EASTON — The Easton Town Council will formally vote Feb. 1 on a text amendment proposed by property owners The Gannon Family Limited Partnership that could allow for a new potential Home Depot store.
The proposal — specifically to allow for a home improvement store larger than 65,000 square feet outside of a larger shopping center in Easton — has turned heads and pitched a battle between property owner Greg Gannon and the Talbot Preservation Alliance, as well as residents on both sides of the issue.
Current zoning regulations, introduced in the early 2000s and reaffirmed in 2010, restrict major retail to shopping centers in an effort to support downtown businesses, calm traffic and address other local concerns.
The Planning Commission voted unanimously against the amendment in November, saying any update to zoning laws should go through a detailed comprehensive plan procedure, which is slated to begin this year and end in 2023.
But Gannon argued through his lawyer Zach Smith at a public hearing on Jan. 19 that waiting would kill the opportunity for Gannon to lease land to a potential Home Depot on the east side of U.S. Route 50 at the Chapel Road intersection.
He called that location the best site for the store, which would likely open at more than 130,000 square feet.
“I don’t think there are any other sites for a ready opportunity,” Smith said. “This particular home improvement center thinks that the east side of town is more desirable. It’s where future growth is planned.”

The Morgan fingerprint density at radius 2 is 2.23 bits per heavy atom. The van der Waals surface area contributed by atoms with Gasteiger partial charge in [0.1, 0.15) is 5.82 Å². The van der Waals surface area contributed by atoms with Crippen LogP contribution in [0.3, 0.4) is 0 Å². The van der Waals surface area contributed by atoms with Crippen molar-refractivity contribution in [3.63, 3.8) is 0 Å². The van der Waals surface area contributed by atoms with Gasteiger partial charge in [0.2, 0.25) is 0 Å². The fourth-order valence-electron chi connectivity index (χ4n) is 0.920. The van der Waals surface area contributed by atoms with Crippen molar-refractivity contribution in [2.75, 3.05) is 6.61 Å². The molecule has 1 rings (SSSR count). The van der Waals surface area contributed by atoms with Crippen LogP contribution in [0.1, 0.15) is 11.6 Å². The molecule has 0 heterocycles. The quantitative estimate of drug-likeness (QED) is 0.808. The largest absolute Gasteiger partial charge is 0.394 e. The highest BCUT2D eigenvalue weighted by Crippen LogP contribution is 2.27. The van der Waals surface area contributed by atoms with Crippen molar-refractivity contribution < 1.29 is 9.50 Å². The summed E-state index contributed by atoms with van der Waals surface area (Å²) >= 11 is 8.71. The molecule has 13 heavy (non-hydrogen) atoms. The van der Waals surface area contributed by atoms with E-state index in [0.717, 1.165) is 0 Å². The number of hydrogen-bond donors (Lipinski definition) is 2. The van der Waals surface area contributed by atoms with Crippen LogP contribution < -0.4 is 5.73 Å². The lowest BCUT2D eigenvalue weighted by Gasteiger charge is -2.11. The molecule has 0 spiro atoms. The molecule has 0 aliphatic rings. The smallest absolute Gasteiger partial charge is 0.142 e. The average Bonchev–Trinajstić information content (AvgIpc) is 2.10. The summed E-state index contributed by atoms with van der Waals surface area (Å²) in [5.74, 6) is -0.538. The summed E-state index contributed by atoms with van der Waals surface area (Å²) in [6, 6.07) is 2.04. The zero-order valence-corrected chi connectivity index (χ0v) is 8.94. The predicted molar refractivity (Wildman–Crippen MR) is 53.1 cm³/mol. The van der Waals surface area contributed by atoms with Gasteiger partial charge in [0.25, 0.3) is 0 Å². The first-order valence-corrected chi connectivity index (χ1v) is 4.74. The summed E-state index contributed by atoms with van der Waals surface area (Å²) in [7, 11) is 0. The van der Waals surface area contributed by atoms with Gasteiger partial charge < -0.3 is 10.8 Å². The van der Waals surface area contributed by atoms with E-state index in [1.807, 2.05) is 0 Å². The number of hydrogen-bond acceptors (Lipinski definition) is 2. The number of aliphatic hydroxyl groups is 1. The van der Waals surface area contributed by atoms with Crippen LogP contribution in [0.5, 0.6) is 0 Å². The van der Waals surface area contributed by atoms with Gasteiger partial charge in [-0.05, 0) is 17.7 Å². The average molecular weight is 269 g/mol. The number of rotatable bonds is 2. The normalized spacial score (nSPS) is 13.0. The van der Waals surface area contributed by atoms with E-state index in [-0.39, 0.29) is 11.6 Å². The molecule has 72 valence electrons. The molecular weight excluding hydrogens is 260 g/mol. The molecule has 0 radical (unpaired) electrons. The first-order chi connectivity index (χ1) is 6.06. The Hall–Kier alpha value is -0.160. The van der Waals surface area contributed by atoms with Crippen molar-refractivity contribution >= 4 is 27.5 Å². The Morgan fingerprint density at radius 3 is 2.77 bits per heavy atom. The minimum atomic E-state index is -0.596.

Smith said it’s “been very clear that if the council does not adopt a text amendment, there is no guarantee a project will be approved” at a later date.
He said a text amendment is not required to be found consistent with the comprehensive plan, and said those who voted on the plan before were not the “opinions of everybody” in Easton.
Tom Alspach at the Talbot Preservation Alliance disagreed.
“This was not a small, local minority,” he said. “Hundreds of people participated in that process. “
Alspach said Easton residents have plenty of opportunity in town to get hardware, considering there is a Lowe’s Home Improvement store in town off Easton Parkway and Glebe Road.
Gannon owns property across Talbot County, leasing land to businesses such as Chipotle and Olive Garden.
And Home Depot has tried to open an Easton shop since the late ‘90s, but has consistently been denied the opportunity by zoning laws from Easton and Talbot County.
Alspach said Home Depot is “back” and residents should decide what to do with its proposal with a through comprehensive plan process, not a forced text amendment.
”Who knows? Maybe consensus is we do want a Home Depot here,” he said. “Or we want a Sam’s club here. But that discussion takes place in the context of what is going to affect the entire community for the whole next planning period.”